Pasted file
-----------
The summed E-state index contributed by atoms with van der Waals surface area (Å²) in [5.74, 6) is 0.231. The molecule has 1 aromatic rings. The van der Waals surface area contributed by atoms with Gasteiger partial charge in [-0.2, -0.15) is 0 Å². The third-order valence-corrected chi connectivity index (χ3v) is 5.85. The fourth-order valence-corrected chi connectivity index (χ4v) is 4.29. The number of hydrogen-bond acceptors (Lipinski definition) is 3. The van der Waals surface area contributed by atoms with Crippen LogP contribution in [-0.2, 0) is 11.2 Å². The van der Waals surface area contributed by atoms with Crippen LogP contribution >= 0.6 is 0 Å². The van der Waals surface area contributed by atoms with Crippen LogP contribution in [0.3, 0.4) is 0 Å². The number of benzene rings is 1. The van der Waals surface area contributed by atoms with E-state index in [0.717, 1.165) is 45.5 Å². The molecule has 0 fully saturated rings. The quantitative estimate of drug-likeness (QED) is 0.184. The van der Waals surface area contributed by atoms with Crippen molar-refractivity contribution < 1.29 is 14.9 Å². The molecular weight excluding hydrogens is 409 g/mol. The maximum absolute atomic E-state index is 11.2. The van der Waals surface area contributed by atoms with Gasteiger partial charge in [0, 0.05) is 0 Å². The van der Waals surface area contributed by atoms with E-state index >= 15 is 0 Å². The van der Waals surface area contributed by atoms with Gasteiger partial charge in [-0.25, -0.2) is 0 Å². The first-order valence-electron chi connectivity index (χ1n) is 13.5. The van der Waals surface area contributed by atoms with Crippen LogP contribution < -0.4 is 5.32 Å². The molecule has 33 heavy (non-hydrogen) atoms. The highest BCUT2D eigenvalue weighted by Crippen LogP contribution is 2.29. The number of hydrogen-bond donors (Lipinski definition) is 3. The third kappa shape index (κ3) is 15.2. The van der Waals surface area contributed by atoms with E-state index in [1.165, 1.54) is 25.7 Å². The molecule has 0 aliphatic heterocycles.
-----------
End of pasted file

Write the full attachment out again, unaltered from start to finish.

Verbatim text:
The summed E-state index contributed by atoms with van der Waals surface area (Å²) in [5.74, 6) is 0.231. The molecule has 1 aromatic rings. The van der Waals surface area contributed by atoms with Gasteiger partial charge in [-0.2, -0.15) is 0 Å². The third-order valence-corrected chi connectivity index (χ3v) is 5.85. The fourth-order valence-corrected chi connectivity index (χ4v) is 4.29. The number of hydrogen-bond acceptors (Lipinski definition) is 3. The van der Waals surface area contributed by atoms with Crippen LogP contribution in [-0.2, 0) is 11.2 Å². The van der Waals surface area contributed by atoms with Crippen LogP contribution >= 0.6 is 0 Å². The van der Waals surface area contributed by atoms with Crippen LogP contribution in [0.3, 0.4) is 0 Å². The number of benzene rings is 1. The van der Waals surface area contributed by atoms with E-state index in [0.717, 1.165) is 45.5 Å². The molecule has 0 fully saturated rings. The quantitative estimate of drug-likeness (QED) is 0.184. The van der Waals surface area contributed by atoms with Crippen molar-refractivity contribution < 1.29 is 14.9 Å². The molecular weight excluding hydrogens is 409 g/mol. The maximum absolute atomic E-state index is 11.2. The van der Waals surface area contributed by atoms with Gasteiger partial charge in [0, 0.05) is 0 Å². The van der Waals surface area contributed by atoms with E-state index >= 15 is 0 Å². The van der Waals surface area contributed by atoms with Gasteiger partial charge in [-0.25, -0.2) is 0 Å². The first-order valence-electron chi connectivity index (χ1n) is 13.5. The van der Waals surface area contributed by atoms with Crippen LogP contribution < -0.4 is 5.32 Å². The molecule has 33 heavy (non-hydrogen) atoms. The highest BCUT2D eigenvalue weighted by Crippen LogP contribution is 2.29. The number of hydrogen-bond donors (Lipinski definition) is 3. The third kappa shape index (κ3) is 15.2. The van der Waals surface area contributed by atoms with E-state index in [1.165, 1.54) is 25.7 Å². The molecule has 0 aliphatic heterocycles.